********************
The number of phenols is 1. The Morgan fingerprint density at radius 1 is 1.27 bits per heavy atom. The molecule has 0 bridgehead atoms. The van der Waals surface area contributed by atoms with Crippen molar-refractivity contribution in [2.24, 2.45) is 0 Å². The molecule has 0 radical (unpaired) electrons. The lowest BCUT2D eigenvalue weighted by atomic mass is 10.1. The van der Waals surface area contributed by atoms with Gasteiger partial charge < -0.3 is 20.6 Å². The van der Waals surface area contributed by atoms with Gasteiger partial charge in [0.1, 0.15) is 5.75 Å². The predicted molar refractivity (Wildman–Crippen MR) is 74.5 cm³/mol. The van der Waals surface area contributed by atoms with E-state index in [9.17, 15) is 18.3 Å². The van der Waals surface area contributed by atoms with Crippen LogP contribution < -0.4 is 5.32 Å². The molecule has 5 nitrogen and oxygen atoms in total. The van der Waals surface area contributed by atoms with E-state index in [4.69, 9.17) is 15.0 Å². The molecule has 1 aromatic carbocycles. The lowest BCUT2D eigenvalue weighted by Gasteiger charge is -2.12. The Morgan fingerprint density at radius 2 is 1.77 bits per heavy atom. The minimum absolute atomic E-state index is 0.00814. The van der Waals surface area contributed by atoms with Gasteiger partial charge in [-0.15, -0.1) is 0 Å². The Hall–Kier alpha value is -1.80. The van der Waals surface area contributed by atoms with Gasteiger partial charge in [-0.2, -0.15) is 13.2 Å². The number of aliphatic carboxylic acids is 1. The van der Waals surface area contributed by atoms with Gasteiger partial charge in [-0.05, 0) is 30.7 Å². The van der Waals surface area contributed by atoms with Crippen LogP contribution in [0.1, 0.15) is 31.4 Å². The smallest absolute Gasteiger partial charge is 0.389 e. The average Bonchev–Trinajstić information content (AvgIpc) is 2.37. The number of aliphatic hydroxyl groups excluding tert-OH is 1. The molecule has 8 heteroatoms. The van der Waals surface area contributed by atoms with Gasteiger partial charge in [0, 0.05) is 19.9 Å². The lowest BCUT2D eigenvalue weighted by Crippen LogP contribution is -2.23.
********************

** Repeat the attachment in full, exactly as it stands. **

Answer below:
The number of phenols is 1. The Morgan fingerprint density at radius 1 is 1.27 bits per heavy atom. The molecule has 0 bridgehead atoms. The van der Waals surface area contributed by atoms with Crippen molar-refractivity contribution in [2.24, 2.45) is 0 Å². The molecule has 0 radical (unpaired) electrons. The lowest BCUT2D eigenvalue weighted by atomic mass is 10.1. The van der Waals surface area contributed by atoms with Gasteiger partial charge < -0.3 is 20.6 Å². The van der Waals surface area contributed by atoms with Gasteiger partial charge in [0.1, 0.15) is 5.75 Å². The predicted molar refractivity (Wildman–Crippen MR) is 74.5 cm³/mol. The van der Waals surface area contributed by atoms with E-state index in [9.17, 15) is 18.3 Å². The van der Waals surface area contributed by atoms with Crippen LogP contribution < -0.4 is 5.32 Å². The molecule has 5 nitrogen and oxygen atoms in total. The van der Waals surface area contributed by atoms with E-state index in [4.69, 9.17) is 15.0 Å². The molecule has 1 aromatic carbocycles. The lowest BCUT2D eigenvalue weighted by Gasteiger charge is -2.12. The Morgan fingerprint density at radius 2 is 1.77 bits per heavy atom. The minimum absolute atomic E-state index is 0.00814. The van der Waals surface area contributed by atoms with Gasteiger partial charge in [-0.15, -0.1) is 0 Å². The Hall–Kier alpha value is -1.80. The van der Waals surface area contributed by atoms with Gasteiger partial charge in [-0.2, -0.15) is 13.2 Å². The number of aliphatic carboxylic acids is 1. The van der Waals surface area contributed by atoms with Gasteiger partial charge in [-0.05, 0) is 30.7 Å². The van der Waals surface area contributed by atoms with Crippen LogP contribution in [0.1, 0.15) is 31.4 Å². The smallest absolute Gasteiger partial charge is 0.389 e. The average Bonchev–Trinajstić information content (AvgIpc) is 2.37. The number of aliphatic hydroxyl groups excluding tert-OH is 1. The molecule has 8 heteroatoms. The van der Waals surface area contributed by atoms with Gasteiger partial charge in [0, 0.05) is 19.9 Å². The lowest BCUT2D eigenvalue weighted by Crippen LogP contribution is -2.23.